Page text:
On August 6, Reuters announced that Syrian Prime Minister Riyad Hijab defected to the opposition which has been seeking to remove President Assad from power for the last year and a half. This news marks the highest profile defections that the Assad regime has faced at a time when the persistence of the rebels has revealed that the government is weaker than they would like people to believe.
Syria's state television reported that the Prime Minister was fired, but an official sources in the Jordanian capital of Amman said that the government had dismissed Hijab only after he fled across the border.
A statement read in his name on Al-Jazeera said, "I announce today my defection from the killing and terrorist regime, and I announce that I have joined the ranks of the freedom and dignity revolution... I announce that I am from today a soldier in this blessed revolution."
Although the Prime Minister was a member of the ruling Baath party, he was a Sunni Muslim as opposed to the Alawite sect which President Assad belongs to and have long dominated many aspects of the Syrian state. The same has been true of all the top-level government defectors.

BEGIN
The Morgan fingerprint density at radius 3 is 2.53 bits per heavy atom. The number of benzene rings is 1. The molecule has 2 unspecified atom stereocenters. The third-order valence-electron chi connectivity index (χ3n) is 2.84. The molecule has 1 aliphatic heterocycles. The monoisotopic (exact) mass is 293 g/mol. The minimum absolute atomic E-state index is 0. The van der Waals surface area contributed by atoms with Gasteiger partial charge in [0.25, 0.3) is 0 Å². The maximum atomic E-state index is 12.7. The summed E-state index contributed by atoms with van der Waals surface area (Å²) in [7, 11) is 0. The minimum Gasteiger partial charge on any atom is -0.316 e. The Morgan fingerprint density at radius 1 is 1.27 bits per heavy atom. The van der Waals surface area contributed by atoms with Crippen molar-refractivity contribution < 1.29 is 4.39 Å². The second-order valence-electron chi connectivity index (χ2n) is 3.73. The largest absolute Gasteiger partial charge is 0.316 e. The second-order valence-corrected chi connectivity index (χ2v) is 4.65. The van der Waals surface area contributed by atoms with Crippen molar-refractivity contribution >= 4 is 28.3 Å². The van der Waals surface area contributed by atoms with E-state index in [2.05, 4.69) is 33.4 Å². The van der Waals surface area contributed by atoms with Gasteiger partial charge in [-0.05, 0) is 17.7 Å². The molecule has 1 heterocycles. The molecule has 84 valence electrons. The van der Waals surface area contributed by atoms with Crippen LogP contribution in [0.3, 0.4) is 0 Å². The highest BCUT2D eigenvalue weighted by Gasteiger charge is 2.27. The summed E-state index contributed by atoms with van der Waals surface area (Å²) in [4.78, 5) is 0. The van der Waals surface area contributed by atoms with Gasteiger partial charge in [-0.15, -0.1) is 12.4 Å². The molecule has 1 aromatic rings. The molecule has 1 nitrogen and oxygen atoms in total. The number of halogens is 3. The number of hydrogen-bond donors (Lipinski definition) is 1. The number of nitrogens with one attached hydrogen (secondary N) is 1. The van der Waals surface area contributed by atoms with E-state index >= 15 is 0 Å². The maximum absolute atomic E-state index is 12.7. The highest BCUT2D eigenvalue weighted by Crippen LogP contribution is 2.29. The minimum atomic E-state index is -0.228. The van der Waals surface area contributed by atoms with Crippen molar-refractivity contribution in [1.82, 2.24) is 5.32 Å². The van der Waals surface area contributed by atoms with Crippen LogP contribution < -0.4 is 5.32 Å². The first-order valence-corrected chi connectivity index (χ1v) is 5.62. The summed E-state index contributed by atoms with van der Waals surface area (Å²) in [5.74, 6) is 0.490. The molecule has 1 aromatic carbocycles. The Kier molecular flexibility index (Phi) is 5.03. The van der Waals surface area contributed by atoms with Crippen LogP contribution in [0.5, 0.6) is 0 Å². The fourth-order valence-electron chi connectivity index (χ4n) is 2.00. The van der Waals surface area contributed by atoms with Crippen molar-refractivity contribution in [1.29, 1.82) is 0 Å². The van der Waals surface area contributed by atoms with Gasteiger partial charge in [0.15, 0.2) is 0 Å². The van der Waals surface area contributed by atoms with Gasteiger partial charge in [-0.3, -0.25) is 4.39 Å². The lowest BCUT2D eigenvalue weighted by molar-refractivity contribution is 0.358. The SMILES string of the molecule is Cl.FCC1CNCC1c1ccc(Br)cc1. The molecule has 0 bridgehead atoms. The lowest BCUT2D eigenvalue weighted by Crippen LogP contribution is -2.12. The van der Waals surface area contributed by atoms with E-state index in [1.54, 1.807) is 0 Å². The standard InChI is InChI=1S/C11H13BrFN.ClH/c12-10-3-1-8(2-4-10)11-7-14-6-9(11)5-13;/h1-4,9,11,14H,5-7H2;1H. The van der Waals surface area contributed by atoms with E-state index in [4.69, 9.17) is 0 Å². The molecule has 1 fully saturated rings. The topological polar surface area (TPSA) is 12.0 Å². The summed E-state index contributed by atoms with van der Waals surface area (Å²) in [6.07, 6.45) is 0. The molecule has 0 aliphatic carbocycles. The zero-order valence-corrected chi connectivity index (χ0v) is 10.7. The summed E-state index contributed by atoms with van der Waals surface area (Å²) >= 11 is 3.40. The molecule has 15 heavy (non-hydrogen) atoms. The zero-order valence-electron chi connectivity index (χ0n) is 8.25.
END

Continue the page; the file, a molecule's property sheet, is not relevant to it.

"Defections are occurring in all components of the regime save its hard inner core, which for now has given no signs of fracturing," said Peter Harling at the International Crisis Group think-tank.
It is not difficult for one to figure out why there is a pattern amongst the top-level defectors thus far. Sunni Muslims are the majority sect in countries where Islam is the primary faith, except for Iran. This means that when they defect, they have places they can flee to where they will be welcome. The highest ranking and most powerful people in Syria belong to the Alawite sect.
This is a sect that borders on the non-existent outside of Syria, Lebanon, and Turkey, so it is unlikely that they will defect given that way the Alawites have dealt with the people of Syria and the reaction it has received from the international community. The Alawites have received every institutional advantage possible in Syria, despite not comprising a quarter of the population. This would make the only logical conclusion that it will take massive force by the rebels, or help from other nations, to remove the old regime, because the Alawites know what will be waiting for them when they no longer rule with an iron fist. Anyone hoping that Assad might release power without being imprisoned or killed is being naive at best.